Susan J. Demas graphic
With 10 million people, a full-time Legislature and our status as a 2020 swing state, Michigan is frequently in the glare of the national spotlight.
Here’s a roundup of some national coverage of the Mitten State that you may have missed over the last week:
There’s been a flurry of stories former Vice President Joe Biden, as speculation grows that he could join an already crowded Democratic field for president in 2020.
Alexander Burns’ lead anecdote for his New York Times piece, “Joe Biden’s Paid Speech Buoyed the G.O.P. in Midwest Battleground,” sets the stage of Biden giving a $200,000 speech at Lake Michigan College and playing a pivotal role in the 2018 race between U.S. Rep. Fred Upton (R-Joseph) and Matt Longjohn:
“… Mr. Biden was not there to denounce Mr. Upton. Instead, he was collecting $200,000 from the Economic Club of Southwestern Michigan to address a Republican-leaning audience, according to a speaking contract obtained by The New York Times and interviews with organizers. The group, a business-minded civic organization, is supported in part by an Upton family foundation.
“Mr. Biden stunned Democrats and elated Republicans by praising Mr. Upton while the lawmaker looked on from the audience. Alluding to Mr. Upton’s support for a landmark medical-research law, Mr. Biden called him a champion in the fight against cancer — and “one of the finest guys I’ve ever worked with.”
“Mr. Biden’s remarks, coming amid a wide-ranging discourse on American politics, quickly appeared in Republican advertising. The local Democratic Party pleaded with Mr. Biden to repair what it saw as a damaging error, to no avail. On Nov. 6, Mr. Upton defeated his Democratic challenger by four and a half percentage points.”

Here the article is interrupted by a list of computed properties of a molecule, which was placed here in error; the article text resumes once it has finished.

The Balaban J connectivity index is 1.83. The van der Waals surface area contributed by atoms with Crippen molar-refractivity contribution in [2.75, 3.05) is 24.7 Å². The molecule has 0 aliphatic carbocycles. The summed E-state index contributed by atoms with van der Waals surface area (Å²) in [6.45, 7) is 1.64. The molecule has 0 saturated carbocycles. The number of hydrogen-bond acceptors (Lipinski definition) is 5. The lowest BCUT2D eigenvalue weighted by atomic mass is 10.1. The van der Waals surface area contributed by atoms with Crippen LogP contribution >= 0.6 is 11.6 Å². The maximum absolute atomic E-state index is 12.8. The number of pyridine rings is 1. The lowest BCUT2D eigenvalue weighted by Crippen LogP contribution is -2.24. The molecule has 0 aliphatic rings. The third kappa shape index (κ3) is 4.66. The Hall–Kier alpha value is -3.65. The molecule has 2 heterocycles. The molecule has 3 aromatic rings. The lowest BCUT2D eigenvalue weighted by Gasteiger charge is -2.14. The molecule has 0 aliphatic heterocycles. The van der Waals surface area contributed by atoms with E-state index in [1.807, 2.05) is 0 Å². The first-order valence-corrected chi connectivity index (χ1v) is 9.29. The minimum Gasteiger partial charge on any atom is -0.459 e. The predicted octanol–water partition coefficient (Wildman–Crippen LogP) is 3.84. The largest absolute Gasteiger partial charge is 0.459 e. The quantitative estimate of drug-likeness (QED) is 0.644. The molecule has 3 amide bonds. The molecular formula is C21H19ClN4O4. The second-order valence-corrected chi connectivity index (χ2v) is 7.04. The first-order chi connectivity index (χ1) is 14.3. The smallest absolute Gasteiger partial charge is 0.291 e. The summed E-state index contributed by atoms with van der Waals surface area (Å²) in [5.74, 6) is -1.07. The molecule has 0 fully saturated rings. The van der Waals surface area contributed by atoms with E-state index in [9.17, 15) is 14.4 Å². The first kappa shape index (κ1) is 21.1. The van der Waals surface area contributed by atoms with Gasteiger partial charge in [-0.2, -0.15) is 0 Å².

Burns goes on to note that Biden’s chumminess with Republicans may be his Achilles’ heel if he runs next year in a party with a base itching for a fight against President Trump and the GOP.
The Washington Post also uses Michigan for the lede of its story, “Trump voters now blame him for the government shutdown.” The Post traveled to the other side of the state, Macomb County, which has fascinated national reporters for decades, first as the home of “Reagan Democrats” and now as the embodiment of Trumpism.
Here’s the scene Matt Viser of the Post sets in a Walmart:
“Two years ago, Jeff Daudert was fed up with politics. He wanted to shake up the status quo. He didn’t mind sending a message to the establishment — and, frankly, he liked the idea of a disruptive president.
“But the 49-year-old retired Navy reservist has had some second thoughts.
“’What the [expletive] were we thinking?’ he asked the other night inside a Walmart here, in an area of blue-collar suburban Detroit that helped deliver the presidency to Trump.”
Viser explains that losing voters like Daudert in the Midwest could be fatal for Trump in 2020. The story also notes that now-Gov. Gretchen Whitmer, a Democrat, won Macomb County by 4 points last year with a “campaign that barely mentioned Trump and instead promoted basic bipartisan governance, with the slogan: ‘Fix the Damn Roads.’”
Finally, the New York Times published a broad overview of the president’s ’20 prospects, “A Bruised Trump Faces Uncertain 2020 Prospects. His Team Fears a Primary Fight.”
The triple-bylined story from Burns, Jonathan Martin and Maggie Haberman notes that Trump’s advisers are very concerned about the Upper Midwest, which put him over the top in the 2016 Electoral College:
“Privately, some of Mr. Trump’s 2016 aides have said they are pessimistic about his path to 270 electoral votes after his party’s midterm defeats in states like Michigan, Pennsylvania and Wisconsin. An Associated Press poll on Wednesday showed that Mr. Trump’s overall approval rating had fallen to 34 percent, with his support among Republicans dipping below 80 percent — a startling turn for a president who strives for total control of the G.O.P., and has usually achieved it.”
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